“For consider him who endured such hostility from sinners against himself, so that you won’t grow weary and give up. In struggling against sin, you have not yet resisted to the point of shedding your blood.” – Hebrews 12:3-4 (CSB)
It’s tempting to think that Jesus’ struggle against sin was somehow different than ours. That misses the fact that he was fully God and fully man. He was equally and 100 percent both at the same time without any confusion or superseding of one nature over the other. From the time of the incarnation, Jesus became the ultimate picture of what it means to be fully and truly human. So when we think we can’t resist sin’s pull any longer, we are just getting started. We have not shed blood unwillingly yet alone willingly. Our struggle has not come close to his – a struggle that he won because of the Spirit’s power at work within him. That same power is in us who believe. The Spirit guides us, enables us, and empowers us. How can we not keep fighting?
But Pharaoh responded, “Who is the Lord that I should obey him by letting Israel go? I don’t know the Lord, and besides, I will not let Israel go.” – Exodus 5:2 (CSB)
Pharaoh’s inquiry is not sincere. He is not genuinely asking, “who is this Yahweh and why should I listen to him?” He could care less. He considers himself to be God. He will do whatever he pleases. It’s a frightening attitude to have toward the all-powerful God of the universe. Yet Pharoah is not alone. We too take this approach.
Every time we ignore God’s commands, every time we take matters into our own hands, every time we think we know better, we effectively say, “Who is the Lord?” We act as if we are God and that we are the ones who know best. Thankfully God deals differently with us than he did with Pharaoh. He gives inexhaustible grace because of what Jesus did on our behalf.
Tranquility. Peace. Perfection. Lies. Blame. Chaos. Jealousy. Murder. Wickedness. Destruction. Drunkenness. Arrogance. More lies. Homosexuality. Supernatural destruction. Incest. More lies. Sibling rivalry. Deception. More deception. Rape. More sibling rivalry. False accusations. Unjust punishment. Famine. Migration.
It’s a plot line so twisted not even Hollywood could touch it. But it’s not the product of a director or screen writer. It’s the story that unfolds in the first book of the Bible. Yet even in the midst of this depravity, hope shines through. Redemption is needed. Redemption will be offered. God will intervene. And through his gracious election of one man, salvation will be available for all who believe.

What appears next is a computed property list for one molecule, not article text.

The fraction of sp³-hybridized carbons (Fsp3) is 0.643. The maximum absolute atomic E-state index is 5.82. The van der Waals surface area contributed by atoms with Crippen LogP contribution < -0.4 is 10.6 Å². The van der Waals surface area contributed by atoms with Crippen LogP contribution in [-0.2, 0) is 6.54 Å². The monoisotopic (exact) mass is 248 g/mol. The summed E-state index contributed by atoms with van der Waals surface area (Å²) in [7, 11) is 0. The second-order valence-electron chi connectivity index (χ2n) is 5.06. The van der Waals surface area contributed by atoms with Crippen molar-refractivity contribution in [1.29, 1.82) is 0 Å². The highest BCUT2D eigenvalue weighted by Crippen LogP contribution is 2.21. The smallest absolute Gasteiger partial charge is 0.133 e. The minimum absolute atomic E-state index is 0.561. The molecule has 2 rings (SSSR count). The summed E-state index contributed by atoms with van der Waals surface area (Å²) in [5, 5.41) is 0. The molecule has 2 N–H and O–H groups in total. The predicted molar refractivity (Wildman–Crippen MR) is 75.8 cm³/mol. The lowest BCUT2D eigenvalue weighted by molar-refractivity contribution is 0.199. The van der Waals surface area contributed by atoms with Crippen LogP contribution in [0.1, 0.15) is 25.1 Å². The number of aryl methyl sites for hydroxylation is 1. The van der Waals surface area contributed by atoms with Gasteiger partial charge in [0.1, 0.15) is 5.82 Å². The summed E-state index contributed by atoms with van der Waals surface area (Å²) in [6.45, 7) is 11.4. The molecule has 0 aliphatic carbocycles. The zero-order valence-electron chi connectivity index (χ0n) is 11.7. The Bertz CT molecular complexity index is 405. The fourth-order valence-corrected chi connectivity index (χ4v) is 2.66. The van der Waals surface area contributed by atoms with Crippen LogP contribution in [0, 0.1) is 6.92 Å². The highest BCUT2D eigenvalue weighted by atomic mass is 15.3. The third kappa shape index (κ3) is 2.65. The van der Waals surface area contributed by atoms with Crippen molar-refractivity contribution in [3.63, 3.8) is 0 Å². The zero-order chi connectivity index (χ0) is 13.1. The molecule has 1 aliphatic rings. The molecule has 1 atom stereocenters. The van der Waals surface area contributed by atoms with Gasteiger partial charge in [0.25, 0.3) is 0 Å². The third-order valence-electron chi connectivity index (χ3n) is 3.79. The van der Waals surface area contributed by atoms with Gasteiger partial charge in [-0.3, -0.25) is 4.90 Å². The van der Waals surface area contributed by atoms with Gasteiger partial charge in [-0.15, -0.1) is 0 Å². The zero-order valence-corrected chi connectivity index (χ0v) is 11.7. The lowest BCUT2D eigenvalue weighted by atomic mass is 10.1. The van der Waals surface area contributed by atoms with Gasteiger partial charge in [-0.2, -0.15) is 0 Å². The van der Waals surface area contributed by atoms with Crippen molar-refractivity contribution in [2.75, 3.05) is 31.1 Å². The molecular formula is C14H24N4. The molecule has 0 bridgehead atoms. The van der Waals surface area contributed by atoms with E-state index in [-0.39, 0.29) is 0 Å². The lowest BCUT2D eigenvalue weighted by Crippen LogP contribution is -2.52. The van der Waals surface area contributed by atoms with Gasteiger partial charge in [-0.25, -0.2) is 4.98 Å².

“If you, O Lord, should mark iniquities, O Lord, who could stand.” (Psalm 130:3 ESV)
We naturally overestimate our own goodness. We minimize our sins and instinctively magnify the sins of others. We arrogantly claim in both word and deed that we know better than God. Worse, we scoff at the notion that a loving God would call us to live in ways that are at odds with what we want and how we feel. Were it not for the indescribable mercy of God, we would all be doomed. Yet there is hope.
“But with you there is forgiveness, that you may be feared.” (Psalm 130:4 ESV emphasis mine)
When you owe a debt that can’t be paid and you receive forgiveness, the natural response is humility, reverence, and awe. You don’t look for loopholes. You don’t pretend you know better. You don’t take advantage of the situation. You seek to do the will of the one you have offended. You follow him even when it doesn’t make sense or it goes against what you feel. Forgiveness fuels a life of holiness. It leads us to say, “yes” when we want to say, “but.”
“Therefore I tell you, her sins, which are many, are forgiven-for she loved much. But he who is forgiven little, loves little” Luke 7:47 (ESV).
We have a tendency to minimize our need for forgiveness. It’s human nature to assume that others are worse sinners than we are. I do it. You do it. Simon the Pharisee did it. And it caused him to miss out on a potentially life-changing truth. The depth to which we experience the transforming power of God’s forgiveness depends on our ability to see the depth of our sin. Only when we grasp what we are really like can we appreciate the richness of God’s mercy and grace.
It happened again the other night. Five deadly words came into my mind. I was reading the tragic story of a minister who fostered and participated in an extra-marital relationship. The story was filled with honesty regarding his brazen disregard for the warning of other believers and the Holy Spirit. As I read the story, my thoughts sub-consciously went to a place I never want them to go. Five words leisurely scrolled across the marquee of my mind: I would never do that.
Immediately, I caught myself. I try hard not to allow those five words to come to mind. It’s not that I think I might do what this man did. I’d like to think that I never would do something like that. But I’m convinced that the fastest path to destruction is to think we are immune to a given sin. As soon as that happens, we let our guard down. We stop being honest with ourselves. We start ignoring the warnings of others. We quench the Holy Spirit. And when that happens, we are vulnerable to anything. I need the grace of God every moment of every day. Not just to save me from sin, but to save me from myself.
Sin is a big deal. It cost Jesus his life. As Christians, we are called to set aside our sin. We need to recognize it and repent of it. But sometimes I find myself focusing more on my sin than my Savior. That’s a problem.
When I focus on my sin, I turn inward. Instead of turning to the cross, I turn to myself. I begin to think that my standing before God is based on what I do (and don’t do). The more I sin, the worse I feel. The less I sin, the better I feel. As if a thousand sins or a single sin makes me any more or any less in need of a Savior. See your sin for what it is. But always fix your eyes on the Savior.